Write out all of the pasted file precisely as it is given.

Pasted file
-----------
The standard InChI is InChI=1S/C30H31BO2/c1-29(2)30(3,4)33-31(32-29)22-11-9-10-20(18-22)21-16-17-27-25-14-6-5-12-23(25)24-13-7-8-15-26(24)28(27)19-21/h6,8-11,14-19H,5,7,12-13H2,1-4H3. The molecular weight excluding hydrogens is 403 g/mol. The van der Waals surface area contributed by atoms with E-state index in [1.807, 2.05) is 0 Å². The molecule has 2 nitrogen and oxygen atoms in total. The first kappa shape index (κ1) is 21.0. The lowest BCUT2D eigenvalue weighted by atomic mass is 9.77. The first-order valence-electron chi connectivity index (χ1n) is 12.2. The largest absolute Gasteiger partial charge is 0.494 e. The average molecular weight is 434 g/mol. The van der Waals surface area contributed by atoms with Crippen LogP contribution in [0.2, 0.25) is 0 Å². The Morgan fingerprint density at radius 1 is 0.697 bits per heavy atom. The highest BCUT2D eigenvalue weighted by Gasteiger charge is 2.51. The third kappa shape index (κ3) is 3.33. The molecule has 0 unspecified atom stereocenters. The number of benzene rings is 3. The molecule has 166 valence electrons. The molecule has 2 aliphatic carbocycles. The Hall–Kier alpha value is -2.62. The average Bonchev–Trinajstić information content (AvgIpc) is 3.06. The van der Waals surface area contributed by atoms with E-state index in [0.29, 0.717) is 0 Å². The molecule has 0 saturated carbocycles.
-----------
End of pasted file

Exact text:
The standard InChI is InChI=1S/C30H31BO2/c1-29(2)30(3,4)33-31(32-29)22-11-9-10-20(18-22)21-16-17-27-25-14-6-5-12-23(25)24-13-7-8-15-26(24)28(27)19-21/h6,8-11,14-19H,5,7,12-13H2,1-4H3. The molecular weight excluding hydrogens is 403 g/mol. The van der Waals surface area contributed by atoms with E-state index in [1.807, 2.05) is 0 Å². The molecule has 2 nitrogen and oxygen atoms in total. The first kappa shape index (κ1) is 21.0. The lowest BCUT2D eigenvalue weighted by atomic mass is 9.77. The first-order valence-electron chi connectivity index (χ1n) is 12.2. The largest absolute Gasteiger partial charge is 0.494 e. The average molecular weight is 434 g/mol. The van der Waals surface area contributed by atoms with Crippen LogP contribution in [0.2, 0.25) is 0 Å². The Morgan fingerprint density at radius 1 is 0.697 bits per heavy atom. The highest BCUT2D eigenvalue weighted by Gasteiger charge is 2.51. The third kappa shape index (κ3) is 3.33. The molecule has 0 unspecified atom stereocenters. The number of benzene rings is 3. The molecule has 166 valence electrons. The molecule has 2 aliphatic carbocycles. The Hall–Kier alpha value is -2.62. The average Bonchev–Trinajstić information content (AvgIpc) is 3.06. The van der Waals surface area contributed by atoms with E-state index in [0.29, 0.717) is 0 Å². The molecule has 0 saturated carbocycles.